What President Obama Should Be Saying After Dallas — But Won't. It 'Matters'
By Rich Lowry, for The New York Post
President Obama is a lawyer, not a statistician, and it shows.
After the controversial officer-involved shootings in Baton Rouge, La., and Falcon Heights, Minn., Obama unloosed a series of statistics in his remarks in Warsaw, Poland, to show “racial disparities that exist in our criminal-justice system” — in other words, racial bias by police, prosecutors and judges.
Obama related numbers about disparate rates of police shootings, arrests and searches, among other things, without mentioning the single most important factor to put such figures in context, which is that blacks commit criminal offenses at higher rates than whites.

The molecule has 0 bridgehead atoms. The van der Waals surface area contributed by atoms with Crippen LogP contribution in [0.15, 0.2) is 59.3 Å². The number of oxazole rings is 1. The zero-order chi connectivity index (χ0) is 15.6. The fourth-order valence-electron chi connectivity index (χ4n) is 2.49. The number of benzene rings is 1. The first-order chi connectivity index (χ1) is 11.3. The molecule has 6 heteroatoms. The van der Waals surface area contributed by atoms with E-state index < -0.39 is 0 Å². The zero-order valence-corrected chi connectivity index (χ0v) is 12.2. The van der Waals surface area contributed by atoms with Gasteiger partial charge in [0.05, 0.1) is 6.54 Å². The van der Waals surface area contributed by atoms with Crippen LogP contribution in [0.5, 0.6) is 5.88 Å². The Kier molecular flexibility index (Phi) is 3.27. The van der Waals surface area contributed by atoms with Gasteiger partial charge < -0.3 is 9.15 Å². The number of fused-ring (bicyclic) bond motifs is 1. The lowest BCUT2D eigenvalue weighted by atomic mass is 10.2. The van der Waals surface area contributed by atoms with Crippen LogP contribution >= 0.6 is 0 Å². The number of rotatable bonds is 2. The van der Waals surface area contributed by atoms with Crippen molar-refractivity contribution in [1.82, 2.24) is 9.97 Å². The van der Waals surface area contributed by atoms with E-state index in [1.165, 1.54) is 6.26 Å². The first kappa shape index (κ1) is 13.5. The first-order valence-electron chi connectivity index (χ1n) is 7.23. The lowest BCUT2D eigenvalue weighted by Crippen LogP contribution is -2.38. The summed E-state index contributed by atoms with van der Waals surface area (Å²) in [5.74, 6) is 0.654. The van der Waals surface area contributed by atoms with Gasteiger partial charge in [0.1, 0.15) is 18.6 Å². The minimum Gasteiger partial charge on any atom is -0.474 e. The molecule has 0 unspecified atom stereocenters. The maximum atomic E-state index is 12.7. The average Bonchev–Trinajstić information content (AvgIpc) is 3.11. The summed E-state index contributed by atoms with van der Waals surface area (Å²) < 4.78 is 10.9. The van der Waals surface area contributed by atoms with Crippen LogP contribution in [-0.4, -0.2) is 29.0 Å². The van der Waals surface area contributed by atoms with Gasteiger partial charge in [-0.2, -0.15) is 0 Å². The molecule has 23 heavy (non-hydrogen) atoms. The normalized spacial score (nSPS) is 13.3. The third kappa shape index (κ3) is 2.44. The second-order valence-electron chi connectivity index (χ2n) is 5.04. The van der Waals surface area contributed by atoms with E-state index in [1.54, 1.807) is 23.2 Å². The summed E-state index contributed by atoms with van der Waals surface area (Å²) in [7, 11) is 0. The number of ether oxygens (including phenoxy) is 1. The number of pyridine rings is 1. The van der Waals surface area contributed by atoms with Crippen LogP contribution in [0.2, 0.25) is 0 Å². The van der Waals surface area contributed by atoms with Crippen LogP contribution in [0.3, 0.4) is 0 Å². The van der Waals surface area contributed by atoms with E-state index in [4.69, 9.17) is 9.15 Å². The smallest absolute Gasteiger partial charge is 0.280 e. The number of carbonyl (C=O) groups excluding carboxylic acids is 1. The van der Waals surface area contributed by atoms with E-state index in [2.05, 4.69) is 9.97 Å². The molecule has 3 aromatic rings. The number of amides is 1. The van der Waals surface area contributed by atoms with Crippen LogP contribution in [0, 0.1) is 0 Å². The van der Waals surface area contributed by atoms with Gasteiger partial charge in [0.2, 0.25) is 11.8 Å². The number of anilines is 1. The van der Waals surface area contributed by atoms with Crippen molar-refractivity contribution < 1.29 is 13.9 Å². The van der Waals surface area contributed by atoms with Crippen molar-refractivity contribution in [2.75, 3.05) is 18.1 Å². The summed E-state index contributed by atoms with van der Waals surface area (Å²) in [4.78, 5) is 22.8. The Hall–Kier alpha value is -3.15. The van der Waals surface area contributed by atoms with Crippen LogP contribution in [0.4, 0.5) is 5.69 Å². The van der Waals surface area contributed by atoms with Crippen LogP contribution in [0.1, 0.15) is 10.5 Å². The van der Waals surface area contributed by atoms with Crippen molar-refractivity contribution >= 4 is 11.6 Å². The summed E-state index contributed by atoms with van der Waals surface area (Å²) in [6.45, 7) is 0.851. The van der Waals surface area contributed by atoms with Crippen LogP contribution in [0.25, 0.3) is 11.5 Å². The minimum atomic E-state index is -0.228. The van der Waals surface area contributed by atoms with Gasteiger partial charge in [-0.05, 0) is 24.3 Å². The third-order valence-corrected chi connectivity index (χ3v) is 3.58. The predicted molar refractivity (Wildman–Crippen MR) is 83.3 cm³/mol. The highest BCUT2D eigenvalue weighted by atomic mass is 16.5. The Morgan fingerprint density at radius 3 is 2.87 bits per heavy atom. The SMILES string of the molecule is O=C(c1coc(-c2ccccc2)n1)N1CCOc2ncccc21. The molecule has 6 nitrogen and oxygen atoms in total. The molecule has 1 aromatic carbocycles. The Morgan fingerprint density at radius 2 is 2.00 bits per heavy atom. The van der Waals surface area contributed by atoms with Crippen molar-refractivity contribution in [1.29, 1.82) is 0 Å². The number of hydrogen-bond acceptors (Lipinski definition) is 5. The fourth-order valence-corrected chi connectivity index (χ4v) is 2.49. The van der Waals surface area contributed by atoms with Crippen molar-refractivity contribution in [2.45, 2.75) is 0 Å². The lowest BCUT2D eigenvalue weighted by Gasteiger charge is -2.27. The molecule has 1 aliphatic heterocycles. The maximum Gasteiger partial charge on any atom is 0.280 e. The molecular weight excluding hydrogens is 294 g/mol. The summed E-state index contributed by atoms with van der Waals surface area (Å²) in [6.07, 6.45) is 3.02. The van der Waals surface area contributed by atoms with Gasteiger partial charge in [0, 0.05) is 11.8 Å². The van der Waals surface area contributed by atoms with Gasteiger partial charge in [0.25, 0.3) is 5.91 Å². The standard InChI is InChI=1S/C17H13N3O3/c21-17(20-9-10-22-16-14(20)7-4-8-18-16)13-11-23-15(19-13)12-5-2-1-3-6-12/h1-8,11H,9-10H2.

No one likes to point this out, and so it’s usually left out of our perpetual “national conversations” about race, even though it’s highly relevant information. It opens up whoever says it to charges of racism, or at least callousness in the aftermath of questionable police shootings.
If anyone should be free to speak the truth, though, it should be President Obama, who imagines himself a coolly analytical figure on a historic mission to bind the nation’s racial wounds. Instead, he routinely gives a fundamentally distorted picture of the American criminal-justice system — and police shootings — by eliding truths apparently too uncomfortable for him to say and his supporters to hear.